Are you in a relationship with someone who has attention deficit hyperactivity disorder (ADHD)? If so, you’re not alone. While many people associate ADHD with childhood, it’s also commonly diagnosed in adults.

And while much research has been done to study the lives and well-being of adults with ADHD, less research has been done to understand what it’s like to be a non-ADHD partner who’s in a relationship with or dating someone with ADHD.

However, as more studies are done and more people share their stories, it’s clear there are some challenges to being a spouse or partner of someone with ADHD. Although this condition can affect a marriage or partnership in a variety of ways, one of the most frequent difficulties is an overwhelming feeling of loneliness.

We’ll discuss the many ways ADHD can affect adult relationships, how to seek professional help, and how to cope if you’re the non-ADHD partner.

ADHD is a chronic mental health disorder that’s marked by symptoms like inattention, hyperactivity, and impulsive behaviors and speech. In the United States, it’s estimated that ADHD affects 8.4 percent of children and 2.5 percent of adults.

Experts aren’t completely sure what causes this common mental health disorder. However, research suggests that genetics, physical makeup, and external factors — like a person’s home environment — may contribute to developing the disorder.

While it’s common to face some challenges during a long-term relationship, there may be specific difficulties when one partner has ADHD. This disorder is known to affect a person’s executive functioning skills, which are the skills necessary to successfully navigate five key daily behaviors, which are:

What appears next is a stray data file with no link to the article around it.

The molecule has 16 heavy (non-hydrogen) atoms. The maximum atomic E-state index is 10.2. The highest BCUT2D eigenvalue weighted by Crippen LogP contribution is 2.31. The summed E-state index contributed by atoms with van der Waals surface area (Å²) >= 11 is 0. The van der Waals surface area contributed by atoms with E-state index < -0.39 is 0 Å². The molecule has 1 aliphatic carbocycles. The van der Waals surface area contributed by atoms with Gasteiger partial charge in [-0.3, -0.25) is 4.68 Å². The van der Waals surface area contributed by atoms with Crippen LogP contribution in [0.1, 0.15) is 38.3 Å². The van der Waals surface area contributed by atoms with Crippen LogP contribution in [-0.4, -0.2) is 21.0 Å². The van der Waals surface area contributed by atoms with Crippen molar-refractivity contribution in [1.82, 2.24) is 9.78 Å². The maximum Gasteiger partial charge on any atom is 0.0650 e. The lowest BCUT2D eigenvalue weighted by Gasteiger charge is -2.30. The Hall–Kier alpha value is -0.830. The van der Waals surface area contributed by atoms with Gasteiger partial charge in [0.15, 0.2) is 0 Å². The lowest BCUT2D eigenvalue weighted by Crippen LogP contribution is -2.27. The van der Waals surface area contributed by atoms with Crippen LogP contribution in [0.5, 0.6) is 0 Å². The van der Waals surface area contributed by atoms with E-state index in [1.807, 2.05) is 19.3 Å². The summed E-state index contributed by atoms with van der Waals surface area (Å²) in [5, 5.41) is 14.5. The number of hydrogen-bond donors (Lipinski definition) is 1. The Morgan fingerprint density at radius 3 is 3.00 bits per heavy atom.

• time management
  • organization
  • motivation
  • concentration
  • self-discipline

For many people with ADHD, this means they often forget to do household chores, seem to ignore their spouses or children, and have trouble holding a job, among other challenges.

While these symptoms are undoubtedly tricky for people with ADHD, they’re also challenging for their spouses or partners. This is especially true in a long-term relationship, which requires a joint effort on behalf of both partners to maintain.

According to some researchers, the spouses or partners of people with ADHD frequently report feelings of dissatisfaction in intimacy and their relationship overall.

In a relationship between someone with ADHD and someone who doesn’t have the disorder, it’s common for the non-ADHD partner to attempt to take more control over family matters like cleaning, paying bills, and staying organized. This is especially true if a partner’s ADHD hasn’t been formally diagnosed and treated.